Alexander "Greek" Thomson (9 April 1817 – 22 March 1875) was an eminent Scottish architect and architectural theorist who was a pioneer in sustainable building. Although his work was published in the architectural press of his day, it was little appreciated outside Glasgow during his lifetime. It has only been since the 1950s and 1960s that his critical reputation has revived—not least of all in connection with his probable influence on Frank Lloyd Wright.
Henry-Russell Hitchcock wrote of Thomson in 1966: “Glasgow in the last 150 years has had two of the greatest architects of the Western world. C.R.Mackintosh was not highly productive but his influence in central Europe was comparable to such American architects as Louis Sullivan and Frank Lloyd Wright. An even greater and happily more productive architect, though one whose influence can only occasionally be traced in America in Milwaukee and in New York City and not at all as far as I know in Europe, was Alexander Thomson.”
Thomson was born in the village of Balfron in Stirlingshire. The son of John Thomson, a bookkeeper, and Elizabeth Cooper Thomson, he was the ninth of twelve children. His father, who already had eight grown children from his previous marriage, died when Alexander was seven. The family consequently moved to the outskirts of Glasgow, but tragedy struck when the eldest daughter, Jane, and three of her brothers died between 1828 and 1830, the year that Alexander's mother died. The remaining children moved with one of the older brothers, William, a teacher, and his wife and child to Hangingshaw, just south of Glasgow. The Thomson boys all worked from a young age, but the children were also home schooled. It is believed that Alexander worked in a lawyer's office, possibly Wilson, James, and Kays, where his older brother, Ebenezer, was employed as a bookkeeper and where he later became a partner in the business.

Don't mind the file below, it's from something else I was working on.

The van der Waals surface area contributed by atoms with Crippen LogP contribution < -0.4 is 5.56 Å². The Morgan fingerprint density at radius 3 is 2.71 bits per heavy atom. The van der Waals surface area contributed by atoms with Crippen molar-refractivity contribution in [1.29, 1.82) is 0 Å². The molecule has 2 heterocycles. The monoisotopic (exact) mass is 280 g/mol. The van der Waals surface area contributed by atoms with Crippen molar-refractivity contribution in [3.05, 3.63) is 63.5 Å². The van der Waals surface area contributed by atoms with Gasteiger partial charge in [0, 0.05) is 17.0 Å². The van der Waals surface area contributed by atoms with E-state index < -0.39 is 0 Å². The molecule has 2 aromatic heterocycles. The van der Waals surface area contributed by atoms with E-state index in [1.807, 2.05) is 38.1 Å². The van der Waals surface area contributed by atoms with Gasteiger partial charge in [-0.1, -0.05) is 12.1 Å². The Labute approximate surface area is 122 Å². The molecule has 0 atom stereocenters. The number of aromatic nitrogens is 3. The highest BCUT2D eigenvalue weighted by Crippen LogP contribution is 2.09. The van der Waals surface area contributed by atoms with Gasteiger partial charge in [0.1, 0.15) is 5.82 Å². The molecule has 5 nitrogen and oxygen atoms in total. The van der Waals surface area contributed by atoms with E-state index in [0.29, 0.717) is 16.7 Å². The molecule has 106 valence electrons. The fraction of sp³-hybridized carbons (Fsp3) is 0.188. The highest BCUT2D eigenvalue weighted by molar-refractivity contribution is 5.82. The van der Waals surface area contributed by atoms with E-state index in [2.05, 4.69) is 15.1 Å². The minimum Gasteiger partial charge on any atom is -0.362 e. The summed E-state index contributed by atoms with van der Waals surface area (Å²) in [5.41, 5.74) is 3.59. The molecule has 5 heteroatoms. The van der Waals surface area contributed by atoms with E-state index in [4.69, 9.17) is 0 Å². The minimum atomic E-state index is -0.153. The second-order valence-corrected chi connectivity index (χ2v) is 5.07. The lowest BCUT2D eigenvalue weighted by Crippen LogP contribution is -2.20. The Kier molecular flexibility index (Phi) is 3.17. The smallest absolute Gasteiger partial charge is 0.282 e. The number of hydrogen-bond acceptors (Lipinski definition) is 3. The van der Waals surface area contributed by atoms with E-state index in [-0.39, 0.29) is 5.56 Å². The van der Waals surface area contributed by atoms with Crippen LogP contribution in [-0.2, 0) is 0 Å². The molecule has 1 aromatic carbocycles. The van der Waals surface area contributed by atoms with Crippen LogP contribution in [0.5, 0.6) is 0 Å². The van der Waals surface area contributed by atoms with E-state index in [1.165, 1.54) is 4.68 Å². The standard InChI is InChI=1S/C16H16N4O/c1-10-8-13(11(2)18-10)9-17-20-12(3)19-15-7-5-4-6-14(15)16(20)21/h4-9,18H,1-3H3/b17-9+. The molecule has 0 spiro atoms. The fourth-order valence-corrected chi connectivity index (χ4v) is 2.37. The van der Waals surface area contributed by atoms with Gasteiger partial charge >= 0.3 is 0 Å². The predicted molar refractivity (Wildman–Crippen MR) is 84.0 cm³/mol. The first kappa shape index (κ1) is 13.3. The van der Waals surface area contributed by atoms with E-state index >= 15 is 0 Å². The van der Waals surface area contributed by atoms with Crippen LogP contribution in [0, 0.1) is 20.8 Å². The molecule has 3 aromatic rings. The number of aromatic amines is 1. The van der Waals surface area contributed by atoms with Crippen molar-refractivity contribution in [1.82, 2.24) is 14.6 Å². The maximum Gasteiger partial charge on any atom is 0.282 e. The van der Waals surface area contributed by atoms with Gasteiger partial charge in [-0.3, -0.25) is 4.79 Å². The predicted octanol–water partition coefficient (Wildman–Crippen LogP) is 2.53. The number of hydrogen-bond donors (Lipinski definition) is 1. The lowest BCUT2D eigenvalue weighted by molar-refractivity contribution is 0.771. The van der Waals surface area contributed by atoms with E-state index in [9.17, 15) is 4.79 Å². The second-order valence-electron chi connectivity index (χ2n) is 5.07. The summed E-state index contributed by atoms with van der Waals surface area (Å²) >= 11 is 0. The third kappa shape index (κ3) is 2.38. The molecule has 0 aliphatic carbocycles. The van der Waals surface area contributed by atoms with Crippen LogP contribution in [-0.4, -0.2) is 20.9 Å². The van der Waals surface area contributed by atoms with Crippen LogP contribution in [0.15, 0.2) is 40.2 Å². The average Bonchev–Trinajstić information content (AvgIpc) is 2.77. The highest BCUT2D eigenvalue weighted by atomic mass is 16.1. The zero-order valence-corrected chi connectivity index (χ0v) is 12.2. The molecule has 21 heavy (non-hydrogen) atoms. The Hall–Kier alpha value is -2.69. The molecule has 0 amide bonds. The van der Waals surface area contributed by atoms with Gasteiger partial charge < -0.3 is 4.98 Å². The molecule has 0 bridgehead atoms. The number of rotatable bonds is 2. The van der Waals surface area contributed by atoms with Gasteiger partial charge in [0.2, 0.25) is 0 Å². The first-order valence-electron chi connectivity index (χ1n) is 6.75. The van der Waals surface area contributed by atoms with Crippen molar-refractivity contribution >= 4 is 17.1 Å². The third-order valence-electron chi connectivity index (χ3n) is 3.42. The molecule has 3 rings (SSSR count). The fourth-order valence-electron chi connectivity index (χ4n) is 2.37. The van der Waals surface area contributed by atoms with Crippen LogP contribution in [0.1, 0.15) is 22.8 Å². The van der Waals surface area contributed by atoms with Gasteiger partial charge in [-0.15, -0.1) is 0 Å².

Alexander was eventually apprenticed to Glasgow architect Robert Foote, ultimately gaining a place in the office of John Baird as a draughtsman. In 1848 Thomson set up his own practice, Baird & Thomson, with John Baird II, who became his brother-in-law, and this firm lasted nine years. In 1857, as "the rising architectural star of Glasgow," he entered into practice with his brother George where he was to enjoy the most productive years of his life. He served as president of both the Glasgow Architectural Society and the Glasgow Institute of Architects. Thomson was an elder of the United Presbyterian Church of Scotland, and his deep religious convictions informed his work. There is a strong suggestion that he closely identified Solomon’s temple with the raised basilica of the same form of his three major churches.
He produced a diverse range of structures including villas, a castle, urbane terraces, commercial warehouses, tenements, and three extraordinary churches. Of these, Caledonia Road Free Church (1856–57 - now a ruin), Queen's Park United Presbyterian Church (1869 - destroyed in WWII), and St Vincent Street Church (1859), the last is the only intact survivor. Hitchcock once stated, “[Thomson has built] three of the finest Romantic Classical churches in the world”. Thomson developed his own highly idiosyncratic style from Greek, Egyptian and Levantine sources and freely adapted them to the needs of the modern city.
At the age of 34, Thomson designed his first and only castle, Craigrownie Castle, which stands at the tip of the Rosneath Peninsula in Cove, overlooking Loch Long. The six-storey structure is Scots Baronial in style, featuring a central tower with battlements, steep gables and oriel windows, in addition to a chapel and a mews cottage.
Thomson's villa designs were realized at Langside, Pollokshields, Helensburgh, Cove, the Clyde Estuary, and on the Isle of Bute. His "mature villas are Grecian in style while resembling no other Greek Revival houses,...[and they] are dominated by horizontal lines and rest on a strong podium." According to Gavin Stamp, "Thomson carefully designed his villas with symmetries within an overall asymmetry in a personal language in which the horizontal discipline of a continuous governing order—whether expressed or implied—was never abandoned. Regarding similarities to Frank Lloyd Wright, Stamp states, "It has often been remarked that there are clear resemblances between the early houses of the Prairie School and Thomson's horizontally massed design, with its low-pitched gables and spreading eaves -- together with a connecting garden." As Sir John Summerson noted, "There is something wildly 'American' about Thomson -- a 'New World' attitude. You can see it in the villas...a sort of primitivism, ultra-Tuscan."